¿EE. UU. se vuelve japonés?

BERKELEY – A fines de la década de 1980 daba la sensación de que para los economistas Japón no podía equivocarse. Percibían una clara ventaja en la competitividad japonesa respecto del Atlántico Norte en una amplia gama de industrias de precisión de alta tecnología y de producción en masa de bienes transables. También veían una economía que, desde el comienzo de la reconstrucción después de la Segunda Guerra Mundial, había superado significativamente el crecimiento esperado de las economías europeas. Y veían una economía que crecía mucho más rápidamente que las del Atlántico Norte cuando tuvieron los mismos niveles absolutos y relativos de productividad general.

Parecía que la apuesta segura a fines de la década de 1980 era la mecanización, la computarización y robotización. La presión política y económica conducirían a la transformación de más sectores japoneses y su adopción de modos de organización intensivos en el uso de máquinas y con alta productividad, que la producción manufacturera orientada a las exportaciones ya había experimentado (y que había tenido lugar o estaba ocurriendo en sectores como la agricultura y la distribución en la región del Atlántico Norte).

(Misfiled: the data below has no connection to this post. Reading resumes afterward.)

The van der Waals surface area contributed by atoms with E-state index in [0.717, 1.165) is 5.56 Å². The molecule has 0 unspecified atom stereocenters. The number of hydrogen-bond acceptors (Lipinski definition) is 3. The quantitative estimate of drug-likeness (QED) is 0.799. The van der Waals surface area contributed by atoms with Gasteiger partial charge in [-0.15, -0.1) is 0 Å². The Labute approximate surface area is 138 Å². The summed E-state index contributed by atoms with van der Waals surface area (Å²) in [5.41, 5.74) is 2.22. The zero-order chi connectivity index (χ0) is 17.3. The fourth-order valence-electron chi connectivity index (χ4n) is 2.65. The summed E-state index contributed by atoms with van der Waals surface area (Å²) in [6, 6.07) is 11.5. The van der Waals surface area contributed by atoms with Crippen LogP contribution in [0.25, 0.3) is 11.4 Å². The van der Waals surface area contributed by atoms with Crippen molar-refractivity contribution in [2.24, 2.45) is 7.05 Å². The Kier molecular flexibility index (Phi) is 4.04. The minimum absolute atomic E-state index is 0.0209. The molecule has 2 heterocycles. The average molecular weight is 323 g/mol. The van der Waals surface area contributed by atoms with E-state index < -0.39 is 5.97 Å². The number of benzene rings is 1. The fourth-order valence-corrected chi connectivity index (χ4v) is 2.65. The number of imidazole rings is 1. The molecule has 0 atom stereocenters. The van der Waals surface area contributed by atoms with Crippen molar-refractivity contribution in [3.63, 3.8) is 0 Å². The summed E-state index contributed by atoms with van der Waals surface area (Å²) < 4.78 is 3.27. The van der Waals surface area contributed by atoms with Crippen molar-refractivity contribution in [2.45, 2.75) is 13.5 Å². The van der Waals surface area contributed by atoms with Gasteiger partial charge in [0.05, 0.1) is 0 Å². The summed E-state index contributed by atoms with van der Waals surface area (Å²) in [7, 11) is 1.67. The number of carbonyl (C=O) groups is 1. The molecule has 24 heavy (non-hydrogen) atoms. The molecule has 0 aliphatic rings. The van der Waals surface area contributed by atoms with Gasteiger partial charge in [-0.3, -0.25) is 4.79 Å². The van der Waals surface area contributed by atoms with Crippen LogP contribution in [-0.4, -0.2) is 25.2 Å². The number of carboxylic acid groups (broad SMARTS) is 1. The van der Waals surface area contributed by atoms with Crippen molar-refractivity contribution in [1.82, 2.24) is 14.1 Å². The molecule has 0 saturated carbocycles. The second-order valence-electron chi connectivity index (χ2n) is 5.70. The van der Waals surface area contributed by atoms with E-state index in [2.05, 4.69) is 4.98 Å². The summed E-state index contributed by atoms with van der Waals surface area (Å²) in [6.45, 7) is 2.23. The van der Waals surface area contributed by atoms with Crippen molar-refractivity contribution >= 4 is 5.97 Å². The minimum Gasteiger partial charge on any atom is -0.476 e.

Según este razonamiento, la ética del trabajo japonesa persistiría; junto con las elevadas tasas de ahorro y el lento crecimiento de su población le darían una ventaja sustancial en la intensidad del capital –y, por lo tanto, en la productividad del trabajo– además de las ventajas que podía desarrollar en todo el país en términos de la productividad total de sus factores. Además, su proximidad a una amplia reserva de trabajadores de bajo costo permitiría al Japón construir una división del trabajo regional que aprovechase al máximo su fuerza de trabajo bien remunerada y educada, y tercerizara las tareas de baja complejidad y bajos salarios –es decir, los empleos con baja productividad– al Asia continental.

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